Daddy Dab's 10 Holiday Etiquette Tips
Here is a list you will want to check twice!
1. Do not invite both members of a divorced or separated couple to a holiday gathering unless you know they are on good terms. Most people who split up prefer not to see each other, at least initially. Bringing the two together could make them and possibly others uncomfortable. Instead, plan to see them separately over the holidays. That will be more time consuming, but it will be worth the effort if you want to stay friends with both parties.
2. If a guest gets drunk at your home, stop serving him alcohol and see that he gets home safely. Refusing to pour more liquor for an inebriated guest may be awkward, but it is necessary. Tell the person in private why you are cutting him off. Then ask another guest to take him home. If no one is able to give him a ride, call a cab for him (and pay for it if need be). Or, simply provide him with a bed for the night. Never, never, never let a guest drive away intoxicated. Sure, he may be embarrassed or insulted at the moment, but at least he will be alive in the morning.
3. When Aunt Irma, feeling inventive, brings her cucumber banana gelatin mold to Christmas dinner, accept graciously (no eye rolling, please). A good host responds to an unexpected and perhaps unwelcome contribution with aplomb. Thank your aunt and serve her creation with your spread. You might think cucumber and banana is a disgusting combination but now is not the time to tell her so, and you would hurt her feelings if you failed to offer it to your guests.
4. If gift giving with your relatives is getting too expensive, it is okay to scale back as long as you discuss it with them well in advance. Ending gift escalation is not as hard as you think, if you are willing to be frank. Months before the holidays, bring up the idea of alternative giving schemes. Some options: drawing names, limiting presents to a specific dollar amount, giving gifts only to kids and not to adults. Others will probably be grateful that you were brave enough to start the discussion.
5. When you receive horrible, wrong size or duplicate gifts, smile, say something polite, extend a thank you and then run for the returns line. A collector's plate featuring Yosemite Falls? Really, what was your mother in law thinking? Still, you can probably come up with something appreciative to say: "This is so thoughtful! You know how much I love the outdoors." But being gracious about a gift does not mean you always have to keep it. Yes, if the item is one of a kind or homemade like a painting or a knitted scarf, you are stuck with it. Otherwise, you can take the item back to the store and exchange it for something else. And when your friend asks how you like your new hand blender? Do not lie. Say, "I love those so much, I already owned one so I did not think you'd mind if I exchanged it for a food mill. Thanks for making my life in the kitchen so much easier!"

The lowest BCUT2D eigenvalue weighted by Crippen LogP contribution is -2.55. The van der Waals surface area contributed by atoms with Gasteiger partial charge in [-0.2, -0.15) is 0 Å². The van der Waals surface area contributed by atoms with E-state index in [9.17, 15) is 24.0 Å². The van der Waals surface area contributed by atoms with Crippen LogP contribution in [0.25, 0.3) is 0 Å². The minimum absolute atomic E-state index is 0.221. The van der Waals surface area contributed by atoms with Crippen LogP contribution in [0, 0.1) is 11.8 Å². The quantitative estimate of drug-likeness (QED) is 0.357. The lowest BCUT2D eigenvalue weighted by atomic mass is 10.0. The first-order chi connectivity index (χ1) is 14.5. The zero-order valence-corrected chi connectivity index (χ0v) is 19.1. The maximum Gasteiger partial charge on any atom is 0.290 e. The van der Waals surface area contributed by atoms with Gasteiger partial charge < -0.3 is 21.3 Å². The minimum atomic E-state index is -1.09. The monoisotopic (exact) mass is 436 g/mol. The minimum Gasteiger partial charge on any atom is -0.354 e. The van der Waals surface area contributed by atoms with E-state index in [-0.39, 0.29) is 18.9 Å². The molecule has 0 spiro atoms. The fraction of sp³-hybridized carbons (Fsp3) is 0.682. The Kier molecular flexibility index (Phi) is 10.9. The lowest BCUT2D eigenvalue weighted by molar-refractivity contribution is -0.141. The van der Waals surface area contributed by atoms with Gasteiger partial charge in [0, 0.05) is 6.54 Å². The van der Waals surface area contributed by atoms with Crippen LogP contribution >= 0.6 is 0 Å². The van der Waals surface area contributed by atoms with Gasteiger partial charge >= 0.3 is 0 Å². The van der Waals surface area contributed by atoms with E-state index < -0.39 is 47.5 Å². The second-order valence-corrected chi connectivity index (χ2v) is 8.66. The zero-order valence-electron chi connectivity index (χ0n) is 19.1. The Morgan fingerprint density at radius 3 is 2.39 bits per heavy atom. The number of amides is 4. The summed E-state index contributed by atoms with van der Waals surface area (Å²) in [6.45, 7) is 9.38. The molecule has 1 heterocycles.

6. Regift rarely if ever. You have a surplus of "stuff," and it seems like the best way to downsize is to pass things on to other people. Makes sense. Problem is, if the truth emerges, two loved ones will feel hurt — the original giver (because you obviously did not value her choice) and the recipient (who thought you had taken the time to find something special just for her). The basic guidelines for regifting: First, you must be positive that the gift is something the recipient would love. Second, the item must be brand new and in its original package. And third, it should not be something the original giver took great care to select just for you. An example: Regifting a nice bottle of Pinot Noir to a wine lover is okay. Regifting a crystal vase your mother brought you from Bermuda is not.
7. If you are creating a holiday newsletter to send with cards, keep your readers in mind. Newsletters should be short (a page or less) and sweet. Keep them upbeat — most people do not want to hear about your dental surgery. On the other hand, avoid turning your letter into a brag sheet. Saying, "Sam and I were lucky enough to visit Europe at long last!" is low key and friendly. But "Sam and I spent a week at a deluxe French spa and were utterly pampered" screams "Don't you wish you were us?" Personalize each copy with a handwritten salutation and always sign your name. Also, be sure you're sending the newsletter only to people who are genuinely interested in your family news.
8. When you receive a holiday card from someone you did not send one to, reciprocation is optional. Send if you wish. But beware of turning the exchange of holiday cards into a table tennis match. Say a card arrives from your cousin Myron on the seventh day of Hanukkah, and oops, you had accidentally forgotten him. Instead of thwacking a card back across the Web, which may seem perfunctory rather than sincere, wait a few weeks and write him a letter. Or, call Myron to thank him for such a thoughtful note.
9. In fact, there is no obligation to send holiday cards at all. Too stressed? Forgo the tradition this season, but vow to get in touch at another time of year: Valentine's Day, Fourth of July, first week of fall, etc. You will have more time for writing cards and hopefully will not view it as such a chore.
10. Do not start decorating for the holidays until after Thanksgiving. Once Santa has passed by in the Macy's parade, you are good to go. Earlier than that, and it may seem as if you never bothered to take anything down from last year!
I hope these helpful hints help you survive another holiday season. Remember the most important gift you can give is your time. Spend what time you are given with someone special to you.
Wishing you health, hope, happiness and a very Happy Thanksgiving.
Big bear hug,